Taipei, Nov. 6 (CNA) United Microelectronics Corp. (UMC) launched a share buyback program Tuesday in a bid to prop up its share prices after they plunged the previous day due to an indictment of the company by the U.S. Department of Justice.
Under the share repurchase plan, UMC, the second largest contract chipmaker in Taiwan, said, it will buy up to 300 million shares on the open market at between NT$7.55 (US$0.25) and NT$20.8 per share from Nov. 6 to Jan. 5, 2019.
UMC said it will stick with the share buyback program even if its share price falls below the range it has set.
The buyback decision was approved Monday at a UMC board meeting after the company's shares plunged by the daily maximum 10 percent Monday to close at NT$10.75 on the Taiwan Stock Exchange, which ended 0.17 percent lower.
Based on Monday's closing price, the share buyback program is expected to cost UMC about NT$3.23 billion.
With the launch of the program on Tuesday, UMC shares rebounded to close 1.40 percent higher at NT$10.90, with 209.05 million shares changing hands on the main board, while the broader market fell 0.66 percent.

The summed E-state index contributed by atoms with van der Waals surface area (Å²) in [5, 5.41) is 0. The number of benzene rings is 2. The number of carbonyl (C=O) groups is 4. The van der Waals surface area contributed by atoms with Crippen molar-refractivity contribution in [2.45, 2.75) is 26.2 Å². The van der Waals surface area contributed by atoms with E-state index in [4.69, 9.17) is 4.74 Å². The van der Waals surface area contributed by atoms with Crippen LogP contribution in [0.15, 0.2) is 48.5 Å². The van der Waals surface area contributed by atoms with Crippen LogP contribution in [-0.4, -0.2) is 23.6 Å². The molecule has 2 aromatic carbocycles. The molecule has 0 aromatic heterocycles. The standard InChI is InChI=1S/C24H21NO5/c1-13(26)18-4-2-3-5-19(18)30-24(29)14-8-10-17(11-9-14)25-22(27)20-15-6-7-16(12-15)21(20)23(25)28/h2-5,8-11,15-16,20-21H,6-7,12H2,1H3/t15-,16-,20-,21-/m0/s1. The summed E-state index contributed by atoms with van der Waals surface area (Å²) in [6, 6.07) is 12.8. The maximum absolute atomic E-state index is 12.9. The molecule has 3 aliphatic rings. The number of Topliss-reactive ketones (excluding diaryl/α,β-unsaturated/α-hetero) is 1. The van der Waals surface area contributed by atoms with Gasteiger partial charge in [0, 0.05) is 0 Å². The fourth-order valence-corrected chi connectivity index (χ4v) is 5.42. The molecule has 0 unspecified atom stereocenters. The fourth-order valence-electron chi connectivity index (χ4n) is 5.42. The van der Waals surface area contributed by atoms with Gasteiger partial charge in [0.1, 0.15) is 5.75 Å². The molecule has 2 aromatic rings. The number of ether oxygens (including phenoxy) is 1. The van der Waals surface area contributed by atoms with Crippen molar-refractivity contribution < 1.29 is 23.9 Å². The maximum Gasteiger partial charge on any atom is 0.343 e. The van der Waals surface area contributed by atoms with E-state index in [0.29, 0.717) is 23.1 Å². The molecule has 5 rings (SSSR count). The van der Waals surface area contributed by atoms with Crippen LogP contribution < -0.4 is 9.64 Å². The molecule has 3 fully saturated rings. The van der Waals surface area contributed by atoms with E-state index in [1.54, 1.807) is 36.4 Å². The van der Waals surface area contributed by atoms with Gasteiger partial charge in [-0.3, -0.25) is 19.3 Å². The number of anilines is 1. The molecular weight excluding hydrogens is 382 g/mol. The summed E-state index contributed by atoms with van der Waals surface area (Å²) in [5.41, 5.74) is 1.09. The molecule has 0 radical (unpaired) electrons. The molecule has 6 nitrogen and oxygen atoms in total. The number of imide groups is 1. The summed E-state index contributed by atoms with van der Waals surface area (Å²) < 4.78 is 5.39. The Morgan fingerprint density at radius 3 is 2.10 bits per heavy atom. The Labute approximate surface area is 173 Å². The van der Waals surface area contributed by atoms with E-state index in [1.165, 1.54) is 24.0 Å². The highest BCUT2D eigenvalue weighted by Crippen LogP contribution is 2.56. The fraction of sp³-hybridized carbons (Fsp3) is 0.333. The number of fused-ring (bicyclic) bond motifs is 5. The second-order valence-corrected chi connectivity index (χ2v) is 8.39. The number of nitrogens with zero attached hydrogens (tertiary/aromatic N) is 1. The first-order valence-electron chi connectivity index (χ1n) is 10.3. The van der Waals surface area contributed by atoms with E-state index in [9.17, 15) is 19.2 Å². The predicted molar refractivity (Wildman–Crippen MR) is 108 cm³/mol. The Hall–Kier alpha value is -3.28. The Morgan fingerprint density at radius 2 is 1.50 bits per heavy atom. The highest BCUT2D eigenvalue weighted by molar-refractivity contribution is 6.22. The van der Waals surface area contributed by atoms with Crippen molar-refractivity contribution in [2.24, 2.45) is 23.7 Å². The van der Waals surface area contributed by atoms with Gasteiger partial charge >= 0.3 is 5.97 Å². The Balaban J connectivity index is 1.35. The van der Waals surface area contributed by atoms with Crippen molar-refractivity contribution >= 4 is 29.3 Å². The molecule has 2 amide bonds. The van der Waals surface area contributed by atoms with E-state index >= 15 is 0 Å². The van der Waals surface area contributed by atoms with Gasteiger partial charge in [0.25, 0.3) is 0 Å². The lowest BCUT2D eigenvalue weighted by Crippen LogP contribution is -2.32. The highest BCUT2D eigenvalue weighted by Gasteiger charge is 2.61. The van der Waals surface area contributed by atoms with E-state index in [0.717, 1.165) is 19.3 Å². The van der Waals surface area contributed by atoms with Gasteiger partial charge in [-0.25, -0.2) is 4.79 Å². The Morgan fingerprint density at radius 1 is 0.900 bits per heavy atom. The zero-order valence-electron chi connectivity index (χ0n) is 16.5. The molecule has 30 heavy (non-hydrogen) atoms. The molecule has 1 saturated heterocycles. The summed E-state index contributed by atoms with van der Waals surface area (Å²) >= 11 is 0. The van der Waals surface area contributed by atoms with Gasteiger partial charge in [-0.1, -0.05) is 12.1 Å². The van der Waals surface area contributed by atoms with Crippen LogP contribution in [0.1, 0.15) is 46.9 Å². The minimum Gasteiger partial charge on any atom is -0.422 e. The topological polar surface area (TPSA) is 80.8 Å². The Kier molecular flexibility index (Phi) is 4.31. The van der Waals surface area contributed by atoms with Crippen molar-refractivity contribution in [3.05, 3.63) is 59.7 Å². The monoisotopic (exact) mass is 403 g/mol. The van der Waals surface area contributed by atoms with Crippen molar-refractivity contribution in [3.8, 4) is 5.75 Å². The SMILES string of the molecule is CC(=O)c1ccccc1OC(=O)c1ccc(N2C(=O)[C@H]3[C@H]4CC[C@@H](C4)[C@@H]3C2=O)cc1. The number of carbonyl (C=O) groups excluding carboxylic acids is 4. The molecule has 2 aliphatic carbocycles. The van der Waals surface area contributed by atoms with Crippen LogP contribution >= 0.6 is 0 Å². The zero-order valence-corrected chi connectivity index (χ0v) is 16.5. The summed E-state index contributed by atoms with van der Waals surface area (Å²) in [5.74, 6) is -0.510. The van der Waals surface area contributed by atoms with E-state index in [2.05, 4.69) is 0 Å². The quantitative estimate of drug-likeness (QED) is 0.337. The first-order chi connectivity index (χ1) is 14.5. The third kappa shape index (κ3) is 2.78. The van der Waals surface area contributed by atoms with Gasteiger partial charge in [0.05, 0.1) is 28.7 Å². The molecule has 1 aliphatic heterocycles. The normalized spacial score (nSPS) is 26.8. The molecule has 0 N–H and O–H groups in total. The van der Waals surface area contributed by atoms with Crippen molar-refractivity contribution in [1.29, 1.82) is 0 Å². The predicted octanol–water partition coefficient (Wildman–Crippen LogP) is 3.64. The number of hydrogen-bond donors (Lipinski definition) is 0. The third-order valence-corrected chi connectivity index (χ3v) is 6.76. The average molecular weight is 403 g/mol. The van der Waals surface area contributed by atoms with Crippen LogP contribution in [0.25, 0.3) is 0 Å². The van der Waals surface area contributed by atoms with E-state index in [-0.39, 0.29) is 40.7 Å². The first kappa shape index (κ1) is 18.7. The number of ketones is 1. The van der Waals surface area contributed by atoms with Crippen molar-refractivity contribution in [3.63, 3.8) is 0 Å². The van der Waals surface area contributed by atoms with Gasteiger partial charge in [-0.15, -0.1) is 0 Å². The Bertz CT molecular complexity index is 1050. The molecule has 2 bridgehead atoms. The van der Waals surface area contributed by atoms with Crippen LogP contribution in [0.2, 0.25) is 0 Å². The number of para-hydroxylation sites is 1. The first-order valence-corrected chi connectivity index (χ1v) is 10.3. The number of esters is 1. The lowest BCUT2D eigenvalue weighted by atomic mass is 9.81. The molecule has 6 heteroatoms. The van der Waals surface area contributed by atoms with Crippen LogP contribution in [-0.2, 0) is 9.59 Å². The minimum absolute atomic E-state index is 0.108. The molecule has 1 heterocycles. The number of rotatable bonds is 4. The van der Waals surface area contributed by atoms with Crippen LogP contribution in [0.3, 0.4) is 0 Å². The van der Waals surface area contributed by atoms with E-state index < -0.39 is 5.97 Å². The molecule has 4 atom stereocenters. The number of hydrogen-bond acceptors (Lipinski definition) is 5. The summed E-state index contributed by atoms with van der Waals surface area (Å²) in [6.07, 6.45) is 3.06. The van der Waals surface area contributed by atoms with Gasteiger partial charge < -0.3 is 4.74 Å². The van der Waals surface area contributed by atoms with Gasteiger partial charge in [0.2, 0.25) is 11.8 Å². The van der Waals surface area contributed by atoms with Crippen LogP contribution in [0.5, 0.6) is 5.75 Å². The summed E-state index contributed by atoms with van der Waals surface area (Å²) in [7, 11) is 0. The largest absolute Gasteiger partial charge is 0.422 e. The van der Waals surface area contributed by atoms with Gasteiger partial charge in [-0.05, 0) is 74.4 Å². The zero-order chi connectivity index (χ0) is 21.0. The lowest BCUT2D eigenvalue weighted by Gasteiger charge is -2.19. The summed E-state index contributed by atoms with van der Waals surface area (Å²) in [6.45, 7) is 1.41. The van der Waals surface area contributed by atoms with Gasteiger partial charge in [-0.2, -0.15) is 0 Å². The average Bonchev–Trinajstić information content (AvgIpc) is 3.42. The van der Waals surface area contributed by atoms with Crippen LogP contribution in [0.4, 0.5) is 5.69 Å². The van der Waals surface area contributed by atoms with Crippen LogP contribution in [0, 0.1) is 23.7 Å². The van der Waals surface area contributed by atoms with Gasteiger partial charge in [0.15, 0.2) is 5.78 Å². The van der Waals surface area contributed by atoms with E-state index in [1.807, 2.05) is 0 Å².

Last Thursday, the U.S. Justice Department said it had indicted UMC, China's state-owned Fujian Jinhua Integrated Circuit Co., Ltd. and three individuals on charges of conspiring to steal business secrets from U.S.-based dynamic random access memory chipmaker Micron Technology Inc.
The day after the indictment was publicized, UMC shares fell 0.42 percent, but in the next session on Monday the stock came under greater pressure amid international media reports that the company could face forfeiture and a maximum fine of more than US$20 billion, if convicted of the charges.
The company's latest buyback program is its third in three years, the other two having been carried out May-June 2016 and March-May 2018, with UMC buying back all 400 million shares it had previously planned to buy.
In a statement Friday, UMC said the charges in the U.S. Department of Justice's indictment were "virtually the same as the allegations in a civil complaint previously filed by Micron against UMC," and the company vowed to do everything it could to clear its name.
In December 2017, Micron filed a civil lawsuit against UMC and Fujian Jinhua with a federal court in California, accusing them of intellectual property rights infringements related to Micron DRAM chips, after prosecutors in Taiwan charged two Micron employees with stealing trade secrets, according to a Reuters report.